current location:home page > Press center8 > British diplomats airlifted amid Sudan violence

British diplomats airlifted amid Sudan violence

2023-06-05 22:39:50 [Press center 1] source:The New York Times

British diplomats and their families have been evacuated from Sudan in a "complex and rapid" operation, Prime Minister Rishi Sunak has confirmed.

Mr Sunak said work was continuing to ensure the safety of British nationals who remain in Sudan.

However, some Britons still in the country complain of feeling abandoned by the UK government.

Violence in Sudan between two opposing forces has seen deadly shooting and shelling in the capital city, Khartoum.

The power struggle that erupted last week between the country's regular army and a paramilitary force called the Rapid Support Forces (RSF) has also affected other parts of the country, leading to a growing humanitarian crisis.

Electricity is scarce and food and water supplies are running out for many.

Prime Minister Rishi Sunak and Egyptian President Abdel Fattah al-Sisi agreed on Sunday that the UK and Egypt would work with international partners, including the African Union, on diplomatic efforts to secure a ceasefire.

Tobias Ellwood MP, chair of the Commons defence select committee, said the PM should now focus on "phase two" of evacuations to ensure that all British passport holders who want to leave the country can be extracted.

He does not know how many British passport holders there are in Sudan, but he told the BBC he understands that more than 1,000 people have registered with the Foreign Office and there are "easily a couple more thousand".

Asked about criticisms that the UK had not acted quickly enough to evacuate British diplomats and their families, Mr Ellwood said over 1,000 military personnel had been mobilised at very short notice.

Defence Secretary Ben Wallace told BBC News that personnel from the British Army, Royal Navy and the Royal Air Force (RAF) had been involved, with C-130 Hercules and A400 Airbus aircraft used in the rescue.

Foreign Secretary James Cleverly said there were "specific threats and violence directed towards diplomats" which led to the decision to evacuate staff.

He said that by relocating the embassy to a nearby country, diplomats could provide more assistance to those in Sudan.

But he said the government's ability to evacuate other British nationals was "severely limited" until fighting between warring parties stopped.

On Sunday Mr Cleverly chaired a sixth Cobra session - an emergency response committee made up of ministers, civil servants and others - to discuss Sudan's "escalation" of violence.

Labour's shadow foreign secretary, David Lammy, praised military efforts to evacuate diplomats, but said he was "deeply concerned" about the welfare of British nationals who remained stuck in Sudan.

Some of those UK nationals in Khartoum have told the BBC they felt abandoned by the UK government in recent days.

Sam, a British businessman living in Sudan, told the BBC that news of the UK evacuation "gave us hope, but in the absence of any information from the government this was clearly a solution for diplomats only".

He described the situation as a "nightmare for those of us left behind", and said he knew of many people from other countries like Hungary and South Africa whose embassies are making plans to evacuate nationals.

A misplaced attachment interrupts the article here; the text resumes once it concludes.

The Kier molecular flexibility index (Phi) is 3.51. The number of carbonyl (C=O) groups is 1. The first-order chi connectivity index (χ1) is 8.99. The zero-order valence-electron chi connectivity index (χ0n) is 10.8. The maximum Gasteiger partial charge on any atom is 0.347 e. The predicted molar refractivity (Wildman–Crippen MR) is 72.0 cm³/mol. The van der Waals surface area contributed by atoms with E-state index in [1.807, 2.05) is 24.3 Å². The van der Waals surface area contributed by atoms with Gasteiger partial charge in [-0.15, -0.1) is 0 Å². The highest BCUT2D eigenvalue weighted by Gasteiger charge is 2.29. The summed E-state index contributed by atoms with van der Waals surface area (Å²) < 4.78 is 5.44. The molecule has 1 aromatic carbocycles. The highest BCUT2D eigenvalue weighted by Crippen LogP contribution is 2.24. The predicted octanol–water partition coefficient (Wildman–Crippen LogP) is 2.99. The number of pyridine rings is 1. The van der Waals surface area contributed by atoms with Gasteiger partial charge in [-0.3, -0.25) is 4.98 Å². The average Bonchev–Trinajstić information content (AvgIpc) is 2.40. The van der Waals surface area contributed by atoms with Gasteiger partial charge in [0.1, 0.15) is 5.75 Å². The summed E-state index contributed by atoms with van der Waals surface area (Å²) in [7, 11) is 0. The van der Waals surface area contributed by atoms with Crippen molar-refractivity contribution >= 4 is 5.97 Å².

Another UK citizen in Sudan, William, described a chaotic evacuation as he told the BBC he had opted to leave the capital Khartoum on a bus, organised by his Sudanese employer to evacuate him and other nationals to Egypt.

Speaking to Newshour, he said the UK government had given him "nothing" in terms of support, adding: "We had to basically go private, we've had absolutely nothing but nonsense from the government and not even nonsense. We've had nothing.

"The internet's just gone out, so we've been on 3G all day. And we were all running out of data. And so communication was becoming increasingly difficult."

William said people hoping to be evacuated were dotted around the city until they got on the bus and described the wait as a "dicey situation" with "gunfire going off all the time".

"We're making quite slow progress but steady progress. So the idea is we continue going for the next two days, up to the Egyptian border, and then we're sort of safe."

The Sudanese Junior Doctors Association UK said it knew of 71 NHS doctors currently trapped in Sudan, who are UK citizens or residents and a mixture of consultants and junior doctors.

"We are concerned for their safety and the safety of their spouses and children," it said in on Twitter.

UK citizens in Sudan are being urged to tell the Foreign Office where they are in case more help becomes available, and a hotline has been set up for those who need urgent help.

Several other countries including France, the Netherlands and Italy have also begun evacuating citizens.

The US airlifted its diplomats from Khartoum in the early hours of Sunday morning.

Alicia Kearns MP, chair of the foreign affairs select committee, said the evacuation of British diplomats and their families was an "enormous operation and incredibly complex evacuation".

She told BBC's Newshour that she did not know how many British nationals may be stuck in Sudan but she imagined they are feeling "abject fear".

How have you been affected by what's happening in Sudan? You can get in touch by emailing

Please include a contact number if you are willing to speak to a BBC journalist. You can also get in touch in the following ways:

If you are reading this page and can't see the form you will need to visit the mobile version of the BBC website to submit your question or comment or you can email us at Please include your name, age and location with any submission.


Recommended articles
Hot Reading